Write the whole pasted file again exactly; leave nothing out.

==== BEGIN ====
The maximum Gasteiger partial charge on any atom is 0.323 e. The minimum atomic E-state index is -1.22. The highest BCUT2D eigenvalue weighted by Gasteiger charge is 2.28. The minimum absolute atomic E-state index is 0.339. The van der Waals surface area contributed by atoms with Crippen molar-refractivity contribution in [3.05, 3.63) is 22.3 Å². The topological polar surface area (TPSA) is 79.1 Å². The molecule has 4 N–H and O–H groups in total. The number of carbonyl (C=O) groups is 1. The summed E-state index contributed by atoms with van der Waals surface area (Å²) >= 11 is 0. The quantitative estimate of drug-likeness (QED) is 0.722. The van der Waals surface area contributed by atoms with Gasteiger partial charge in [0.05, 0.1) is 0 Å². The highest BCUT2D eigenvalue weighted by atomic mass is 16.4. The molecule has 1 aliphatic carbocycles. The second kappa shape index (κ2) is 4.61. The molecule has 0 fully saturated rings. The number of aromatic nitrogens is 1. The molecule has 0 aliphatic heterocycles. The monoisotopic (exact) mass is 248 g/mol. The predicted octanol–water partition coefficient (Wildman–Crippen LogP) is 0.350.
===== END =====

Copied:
The maximum Gasteiger partial charge on any atom is 0.323 e. The minimum atomic E-state index is -1.22. The highest BCUT2D eigenvalue weighted by Gasteiger charge is 2.28. The minimum absolute atomic E-state index is 0.339. The van der Waals surface area contributed by atoms with Crippen molar-refractivity contribution in [3.05, 3.63) is 22.3 Å². The topological polar surface area (TPSA) is 79.1 Å². The molecule has 4 N–H and O–H groups in total. The number of carbonyl (C=O) groups is 1. The summed E-state index contributed by atoms with van der Waals surface area (Å²) >= 11 is 0. The quantitative estimate of drug-likeness (QED) is 0.722. The van der Waals surface area contributed by atoms with Gasteiger partial charge in [0.05, 0.1) is 0 Å². The highest BCUT2D eigenvalue weighted by atomic mass is 16.4. The molecule has 1 aliphatic carbocycles. The second kappa shape index (κ2) is 4.61. The molecule has 0 fully saturated rings. The number of aromatic nitrogens is 1. The molecule has 0 aliphatic heterocycles. The monoisotopic (exact) mass is 248 g/mol. The predicted octanol–water partition coefficient (Wildman–Crippen LogP) is 0.350.